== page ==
Ellen DeGeneres Says Toxic Workplace Controversy 'Destroyed' Her — but Isn't Why She's Ending Show

Ellen DeGeneres announced Wednesday that her talk show will come to an end after the upcoming 19th season

Ellen DeGeneres revealed Wednesday that her talk show will end after its upcoming 19th season — months after the program was embroiled in controversy over allegations of workplace toxicity.

In her interview with The Hollywood Reporter announcing the news, however, DeGeneres said the scandal was not the reason behind her decision to end the show.

The TV personality said she first considered ending the hit program after its 16th season but ended up signing a three-year contract instead, bringing her to the 19th and final season.

"We [settled] on three more years and I knew that would be my last. That's been the plan all along. And everybody kept saying, even when I signed, 'You know, that's going to be 19, don't you want to just go to 20? It's a good number.' So is 19," she said.

As for the toxic workplace allegations, which prompted an internal investigation last summer, DeGeneres said they "almost impacted the show."

<a href="https://people.com/tag/ellen-degeneres/" data-inlink="true">ellen degeneres</a>
Ellen DeGeneres. Michael Rozman/Warner Bros.

"It was very hurtful to me," she said. "I mean, very. But if I was quitting the show because of that, I wouldn't have come back this season. So, it's not why I'm stopping but it was hard because I was sitting at home, it was summer, and I see a story that people have to chew gum before they talk to me and I'm like, 'Okay, this is hilarious.' Then I see another story of some other ridiculous thing and then it just didn't stop. And I wasn't working, so I had no platform, and I didn't want to address it on [Twitter] and I thought if I just don't address it, it's going to go away because it was all so stupid."

In July, BuzzFeed News published a report in which current and former staffers spoke anonymously about their experiences on set, which included claims of being penalized for taking medical leave, instances of racial microaggressions and fear of retribution for raising complaints.

Listen below to the episode of our daily podcast PEOPLE Every Day for more on Ellen DeGeneres' decision to end her talk show.

DeGeneres apologized to her staff at the time, and three top producers — Ed Glavin, Kevin Leman and Jonathan Norman — have parted ways with the show. Staffers on the show also received increased benefits.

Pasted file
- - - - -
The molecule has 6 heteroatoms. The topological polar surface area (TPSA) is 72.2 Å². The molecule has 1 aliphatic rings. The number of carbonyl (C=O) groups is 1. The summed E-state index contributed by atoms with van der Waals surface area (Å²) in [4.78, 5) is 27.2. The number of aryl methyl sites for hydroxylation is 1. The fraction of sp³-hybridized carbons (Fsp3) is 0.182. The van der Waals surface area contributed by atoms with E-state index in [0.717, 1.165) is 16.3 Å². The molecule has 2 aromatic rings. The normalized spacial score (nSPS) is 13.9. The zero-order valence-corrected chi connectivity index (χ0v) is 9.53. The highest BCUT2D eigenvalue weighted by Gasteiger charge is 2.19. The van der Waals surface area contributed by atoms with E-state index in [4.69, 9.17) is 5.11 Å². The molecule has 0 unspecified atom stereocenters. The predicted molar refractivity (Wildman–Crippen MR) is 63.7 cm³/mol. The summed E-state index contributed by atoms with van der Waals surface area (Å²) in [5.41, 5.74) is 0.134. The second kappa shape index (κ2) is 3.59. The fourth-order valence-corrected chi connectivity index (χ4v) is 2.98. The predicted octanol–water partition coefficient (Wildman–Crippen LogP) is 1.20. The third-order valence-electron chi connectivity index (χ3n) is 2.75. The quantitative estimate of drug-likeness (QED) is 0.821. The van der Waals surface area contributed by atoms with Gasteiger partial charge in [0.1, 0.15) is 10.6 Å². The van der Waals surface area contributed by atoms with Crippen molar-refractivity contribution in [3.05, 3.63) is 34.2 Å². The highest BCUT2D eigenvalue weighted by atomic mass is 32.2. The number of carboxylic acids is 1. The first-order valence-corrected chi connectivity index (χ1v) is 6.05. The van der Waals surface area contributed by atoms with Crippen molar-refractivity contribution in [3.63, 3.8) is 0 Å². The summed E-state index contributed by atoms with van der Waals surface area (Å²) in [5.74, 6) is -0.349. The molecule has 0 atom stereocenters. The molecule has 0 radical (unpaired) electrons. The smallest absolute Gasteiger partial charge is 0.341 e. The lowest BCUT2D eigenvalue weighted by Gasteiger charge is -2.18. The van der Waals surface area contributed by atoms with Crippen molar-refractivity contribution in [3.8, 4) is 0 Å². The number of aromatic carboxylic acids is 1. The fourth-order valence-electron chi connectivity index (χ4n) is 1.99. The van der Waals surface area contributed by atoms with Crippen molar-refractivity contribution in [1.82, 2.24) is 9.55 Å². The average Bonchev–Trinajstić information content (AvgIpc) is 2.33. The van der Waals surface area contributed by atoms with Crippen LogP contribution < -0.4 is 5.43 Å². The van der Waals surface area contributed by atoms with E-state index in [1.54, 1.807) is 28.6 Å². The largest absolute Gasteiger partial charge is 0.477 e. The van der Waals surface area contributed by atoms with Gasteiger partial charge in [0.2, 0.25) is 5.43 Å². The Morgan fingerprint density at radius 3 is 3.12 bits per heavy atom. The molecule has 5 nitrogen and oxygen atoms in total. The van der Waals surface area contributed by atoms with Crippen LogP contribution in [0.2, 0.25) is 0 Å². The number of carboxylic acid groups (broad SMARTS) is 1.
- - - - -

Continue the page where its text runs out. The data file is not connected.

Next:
Never miss a story — sign up for PEOPLE's free daily newsletter to stay up-to-date on the best of what PEOPLE has to offer, from juicy celebrity news to compelling human interest stories.

DeGeneres, who addressed the controversy with viewers during the season 18 premiere in September, told THR the situation "destroyed" her.

"With the talk show, all I cared about was spreading kindness and compassion and everything I stand for was being attacked," she said. "So, it destroyed me, honestly. I'd be lying if I said it didn't. And it makes me really sad that there's so much joy out there from negativity. It's a culture now where there are just mean people, and it's so foreign to me that people get joy out of that."

She continued, "Then, on the heels of it, there are allegations of a toxic workplace and, unfortunately, I learned that through the press. And at first I didn't believe it because I know how happy everybody is here and how every guest talks about, 'Man, you have a great place here. Of all the talk shows I've done, everyone here is so happy.' That's all I've ever heard."

DeGeneres also said that following the investigation, she's made an effort to check in more with her staff.

"So, there was an internal investigation, obviously, and we learned some things but this culture we're living is [is one where] no one can make mistakes," she said. "And I don't want to generalize because there are some bad people out there and those people shouldn't work again but, in general, the culture today is one where you can't learn and grow, which is, as human beings, what we're here to do."

"And I can see people looking at that going, 'You don't care about what people [went through.]' I care tremendously," she added. "It broke my heart when I learned that people here had anything other than a fantastic experience — that people were hurt in any way. I check in now as much as I can through Zoom to different departments and I make sure people know that if there's ever a question or ever anything, they can come to me and I don't know why that was never considered before."

"I'm not a scary person," DeGeneres said. "I'm really easy to talk to. So, we've all learned from things that we didn't realize — or I didn't realize — were happening. I just want people to trust and know that I am who I appear to be."

Moving forward, DeGeneres said she'll be focusing on the causes she's passionate about, including animals and the environment, but also noted that she would "for sure" be open to returning to movies.

"If there were a great role, I'd be able to do that, which I'm not able to do now," she said.

DeGeneres will sit down with Oprah Winfrey to discuss her decision on Thursday's Ellen DeGeneres Show.

Related Articles